y Denise Williams, Tuesday at 1:40 pm
Post Traumatic Stress Disorder is not a mental illness. Unfortunately, the best treatment for PTS is mental health counseling. Fortunately, mental health counseling is the best treatment for PTS. Those two opposing statements are equally valid.
It is unfortunate in that because the treatment falls under the profession of mental health, too many make the seemingly natural assumption that the ailment or issue is a mental illness. There is no question that the symptoms of this physiological disease present as emotional or psychological problems. There have been other diseases that historically were considered purely psychological or emotional that are now understood to be purely physical, too.
Take for example, menopause and pre-menstrual syndrome. Throughout the history of modern medicine, the opinion of nearly every doctor, backed by medical literature, classified these as ‘hysteria’. It wasn’t too long ago that a woman experiencing extreme pain and mood swings was told it was all in her head. Thankfully, after years of research, and more importantly, education, no one now disputes that these are biological, physiological conditions with emotional and/or psychological presentations.
The contradictory statement, it is fortunate that mental health counseling is the only treatment for PTS, is a harder sell to the military and veteran mind. Even in the wider civilian society, mental health problems are too often viewed as weakness, or even a choice. To those who have spent years training to be mentally and physically tough, admitting to a mental health disorder is particularly tough.
From day one of Basic training, troops are taught to be strong, mentally and physically. This is an absolute requirement of military training, and frankly, one that cannot and should not change. Having an Army of hypochondriacs who run crying for a bandage every time they scrape their knee would seriously undermine the capabilities of our Armed Forces. But recognizing that when the bone is sticking out through your shin that it might be time to go see the medic is just as critical; as critical as it is to understanding PTS is a physical malady.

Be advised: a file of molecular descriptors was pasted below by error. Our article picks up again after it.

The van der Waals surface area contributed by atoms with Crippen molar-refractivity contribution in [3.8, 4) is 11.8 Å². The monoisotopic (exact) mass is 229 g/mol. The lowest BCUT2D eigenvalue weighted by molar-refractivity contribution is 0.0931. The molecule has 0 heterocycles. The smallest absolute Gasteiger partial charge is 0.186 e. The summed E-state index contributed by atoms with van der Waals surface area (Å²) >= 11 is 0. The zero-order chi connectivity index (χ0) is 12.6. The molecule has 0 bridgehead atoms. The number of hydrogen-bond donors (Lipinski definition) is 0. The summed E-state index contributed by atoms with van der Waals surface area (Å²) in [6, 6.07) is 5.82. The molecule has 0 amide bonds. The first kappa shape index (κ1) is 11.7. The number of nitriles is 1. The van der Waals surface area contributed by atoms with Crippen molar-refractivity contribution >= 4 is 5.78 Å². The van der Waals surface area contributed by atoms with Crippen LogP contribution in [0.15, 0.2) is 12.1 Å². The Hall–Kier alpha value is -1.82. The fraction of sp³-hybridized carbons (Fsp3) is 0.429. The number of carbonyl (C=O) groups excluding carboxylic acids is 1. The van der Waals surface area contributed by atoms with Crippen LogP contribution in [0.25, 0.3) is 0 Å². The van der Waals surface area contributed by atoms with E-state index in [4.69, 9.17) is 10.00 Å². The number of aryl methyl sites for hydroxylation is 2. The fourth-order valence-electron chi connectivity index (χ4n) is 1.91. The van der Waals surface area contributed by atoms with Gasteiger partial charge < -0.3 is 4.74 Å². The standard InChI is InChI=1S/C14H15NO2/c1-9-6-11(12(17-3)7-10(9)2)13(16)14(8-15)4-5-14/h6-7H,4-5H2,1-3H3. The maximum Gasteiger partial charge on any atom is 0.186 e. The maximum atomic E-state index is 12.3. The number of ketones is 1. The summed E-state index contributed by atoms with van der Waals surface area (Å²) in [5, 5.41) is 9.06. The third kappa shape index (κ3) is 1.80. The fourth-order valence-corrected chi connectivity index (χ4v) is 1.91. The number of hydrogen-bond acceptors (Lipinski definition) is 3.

There is no stigma attached to having a broken leg, a torn ligament or a dislocated disc. A part of your body has succumbed to the unnatural stresses placed on it. Just as no one blames a soldier who lands in a drop zone from a static line jump twenty times but on the twenty-first, his leg snaps, no one can be looked down upon when the electrical and chemical signals in the brain short out the synapses.
The fix for the broken leg is immobilization, rest and then careful rebuilding of the leg until it can again hold the weight of the body. At the very least, the treatment will include not doing that which caused the bone to fracture in the first place until it is healed. Not following this prescription just about guarantees permanent damage. If not treated promptly and with the necessary interventions later treatments may never be able to restore full use, or only do so after extensive reconstruction and therapy. This is an important corollary to keep in mind.
Equally important is the difference between a treatment and a cure. With prompt attention and care, it is possible to effect a functional cure, even of a bone break so severe, surgery is required. The cure is not the surgery, it is what happens naturally. Properly cared for and nutured, the body, not being subjected to further insult to the injured part, can heal.
Of course, when you break a leg, blow out your knee or tear a rotator cuff, you are also given a pill. Usually, many pills to address different parts of the injury. Pain pills, anti-inflammatories, even sleeping aids to ensure your body gets the rest it needs. These pills, like the surgery are not the cure. The cure is what our bodies do after medical intervention. That happens organically.
When discussing PTS as a medical condition, we need to address the symptoms. Take a look at this list-
Loss of Reality
This is actually not a list of PTS symptoms, they are just a few of the most commonly reported side effects of the drugs used to treat the symptoms of PTS.
On the one hand, it is critical to understand that Post-Traunmatic Stress is not a mental illness but we cannot treat the disease as we do most illnesses with a pill. We must see this disease as a biological, physiological problem but treat it with mental health modalities. Otherwise, all we are doing is making the symptoms worse, turning our vets into zombies and further damaging their already compromised nervous systems.
Each drug a vet receives for a symptom acts by either suppressing neural reactions or adding synthetic hormones that act on the nervous system. Prescribing something that places further stress on an already damaged central nervous system is like trying to fix a broken leg by walking on it.
All of this is the long way of saying while PTS is not a mental illness, the best course of treatment is mental health counseling.